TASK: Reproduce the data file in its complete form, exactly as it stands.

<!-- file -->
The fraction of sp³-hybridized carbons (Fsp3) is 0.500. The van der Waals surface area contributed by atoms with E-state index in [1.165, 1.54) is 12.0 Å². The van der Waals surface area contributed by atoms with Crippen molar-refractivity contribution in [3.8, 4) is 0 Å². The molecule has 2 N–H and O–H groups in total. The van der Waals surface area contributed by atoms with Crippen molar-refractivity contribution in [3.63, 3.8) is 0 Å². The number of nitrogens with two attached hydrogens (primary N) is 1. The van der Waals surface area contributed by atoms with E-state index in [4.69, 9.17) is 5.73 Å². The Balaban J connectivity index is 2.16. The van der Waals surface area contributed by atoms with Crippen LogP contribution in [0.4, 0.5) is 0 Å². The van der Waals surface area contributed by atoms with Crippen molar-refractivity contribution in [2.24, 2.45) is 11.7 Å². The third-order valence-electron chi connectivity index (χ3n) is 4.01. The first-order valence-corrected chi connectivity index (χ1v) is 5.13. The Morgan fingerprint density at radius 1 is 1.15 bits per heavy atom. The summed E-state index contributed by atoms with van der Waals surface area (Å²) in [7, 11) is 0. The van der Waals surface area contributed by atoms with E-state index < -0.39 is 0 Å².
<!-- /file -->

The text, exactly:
The fraction of sp³-hybridized carbons (Fsp3) is 0.500. The van der Waals surface area contributed by atoms with E-state index in [1.165, 1.54) is 12.0 Å². The van der Waals surface area contributed by atoms with Crippen molar-refractivity contribution in [3.8, 4) is 0 Å². The molecule has 2 N–H and O–H groups in total. The van der Waals surface area contributed by atoms with Crippen molar-refractivity contribution in [3.63, 3.8) is 0 Å². The number of nitrogens with two attached hydrogens (primary N) is 1. The van der Waals surface area contributed by atoms with E-state index in [4.69, 9.17) is 5.73 Å². The Balaban J connectivity index is 2.16. The van der Waals surface area contributed by atoms with Crippen LogP contribution in [0.4, 0.5) is 0 Å². The van der Waals surface area contributed by atoms with Crippen molar-refractivity contribution in [2.24, 2.45) is 11.7 Å². The third-order valence-electron chi connectivity index (χ3n) is 4.01. The first-order valence-corrected chi connectivity index (χ1v) is 5.13. The Morgan fingerprint density at radius 1 is 1.15 bits per heavy atom. The summed E-state index contributed by atoms with van der Waals surface area (Å²) in [7, 11) is 0. The van der Waals surface area contributed by atoms with E-state index < -0.39 is 0 Å².